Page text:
The second half of the book is more problematic for Kinzer. Up until this point hes had a straightforward story to tell: how Kagame and his ragtag force, abandoned by the outside world, took on an army of French backed killers, and drove them to defeat. The plot gets murkier in the post-genocide era, when heroic victory gave way to moral ambiguities and controversy over human rights and other issues. Kinzer charts the post-genocide guerrilla war waged by remnants of the Hutu force in Zaire, the 1996 invasion of that country by Kagames army, the crafting of a rudimentary justice system, the sprouting up of businesses, and the sputtering reconciliation process, Here, the material is fresher, and Kinzers first person reportage lends a degree of immediacy that was missing from the first half of the book. But the narrative loses focus, and what started as a compelling story becomes an often meandering, inconclusive tour of contemporary Rwanda.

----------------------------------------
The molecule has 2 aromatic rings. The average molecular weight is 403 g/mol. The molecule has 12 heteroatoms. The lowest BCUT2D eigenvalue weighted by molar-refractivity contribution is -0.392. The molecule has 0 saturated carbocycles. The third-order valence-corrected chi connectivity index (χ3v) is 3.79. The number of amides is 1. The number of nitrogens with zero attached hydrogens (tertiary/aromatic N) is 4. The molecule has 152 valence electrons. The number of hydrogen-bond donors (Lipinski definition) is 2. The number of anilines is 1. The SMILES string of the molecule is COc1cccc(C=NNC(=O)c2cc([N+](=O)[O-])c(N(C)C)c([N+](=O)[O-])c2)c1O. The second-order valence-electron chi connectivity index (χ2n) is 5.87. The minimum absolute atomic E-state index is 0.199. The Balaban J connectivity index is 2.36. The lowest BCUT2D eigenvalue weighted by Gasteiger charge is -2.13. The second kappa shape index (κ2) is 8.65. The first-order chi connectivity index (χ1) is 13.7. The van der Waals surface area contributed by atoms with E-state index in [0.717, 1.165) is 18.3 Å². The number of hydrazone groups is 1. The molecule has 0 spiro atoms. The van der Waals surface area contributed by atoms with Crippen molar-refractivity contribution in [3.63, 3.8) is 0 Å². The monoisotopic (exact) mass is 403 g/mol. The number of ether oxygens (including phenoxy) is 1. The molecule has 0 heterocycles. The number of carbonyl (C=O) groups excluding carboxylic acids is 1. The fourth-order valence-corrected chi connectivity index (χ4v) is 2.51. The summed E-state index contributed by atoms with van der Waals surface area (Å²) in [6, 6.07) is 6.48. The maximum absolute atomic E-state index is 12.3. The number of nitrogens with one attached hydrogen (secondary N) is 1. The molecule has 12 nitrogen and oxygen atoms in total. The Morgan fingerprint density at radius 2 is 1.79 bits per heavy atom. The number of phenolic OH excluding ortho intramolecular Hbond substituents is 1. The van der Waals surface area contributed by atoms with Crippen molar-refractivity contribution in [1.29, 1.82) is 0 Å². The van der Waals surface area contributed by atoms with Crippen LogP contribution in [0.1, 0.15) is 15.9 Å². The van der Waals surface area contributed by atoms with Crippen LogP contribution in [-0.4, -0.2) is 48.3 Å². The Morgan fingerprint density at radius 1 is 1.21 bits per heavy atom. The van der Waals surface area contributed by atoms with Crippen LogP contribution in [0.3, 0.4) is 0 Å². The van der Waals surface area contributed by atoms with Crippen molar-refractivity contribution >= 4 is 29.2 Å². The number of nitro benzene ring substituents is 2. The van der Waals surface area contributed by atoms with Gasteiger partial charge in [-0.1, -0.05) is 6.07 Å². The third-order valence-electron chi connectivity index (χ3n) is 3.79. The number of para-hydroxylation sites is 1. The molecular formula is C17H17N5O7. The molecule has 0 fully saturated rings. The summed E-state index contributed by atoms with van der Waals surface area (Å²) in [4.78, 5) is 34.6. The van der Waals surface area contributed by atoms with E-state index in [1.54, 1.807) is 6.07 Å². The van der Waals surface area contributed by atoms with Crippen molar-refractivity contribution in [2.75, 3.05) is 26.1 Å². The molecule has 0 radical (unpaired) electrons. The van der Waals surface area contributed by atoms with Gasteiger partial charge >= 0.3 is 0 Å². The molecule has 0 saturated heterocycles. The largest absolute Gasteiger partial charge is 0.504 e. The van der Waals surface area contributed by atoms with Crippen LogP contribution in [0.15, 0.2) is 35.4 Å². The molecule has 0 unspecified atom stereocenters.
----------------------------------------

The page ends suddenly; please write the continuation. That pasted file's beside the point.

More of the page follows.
Kagames reporting about the reconciliation process is nicely nuanced. He describes the difficulties of dispensing justice in a country where 10 percent of the population were victims and perhaps 30 percent were murderers. He visits a gacaca one of the homegrown courts set up to try killersand a village where murderers and their intended victims live side by side in an awkward, painful, and often futile attempt to create mutual understanding. Kinzer also does a good job of navigating through the thicket of accusations leveled against Kagame and the RPF. Some of these seem patently absurd, such as the indictment of Kagame and a dozen other RPF leaders in a French court for masterminding the missile attack that brought down Habyarimanas plane. (The charge led Kagame to break off diplomatic relations with France, which bears singular responsibility for abetting the genocide and has never apologized.) Some have more weight, such as the alleged assassinations of the regimes outspoken enemies, including former cabinet minister Seth Sendashonga, gunned down in Nairobi in 1998. Kinzer cites Kagames most persistent critic, Alison des Forges, the chief Rwandan specialist at Human Rights Watch, who describes contemporary Rwanda as a country where journalists face intimidation, harassment and violence, and human rights advocates are forced to flee the country for fear of being persecuted or arbitrarily arrested. But he tends to view such criticism as overhyped, and he largely accept Kagames defense that Rwandas traumatic recent history give the government some leeway in silencing or even locking up those who fan ethnic hatred or call for a new genocide. Kinzer is careful, however, to point out Kagames autocratic tendencies, and to underscore the dangers inherent in stifling the development of real democracy in Rwanda.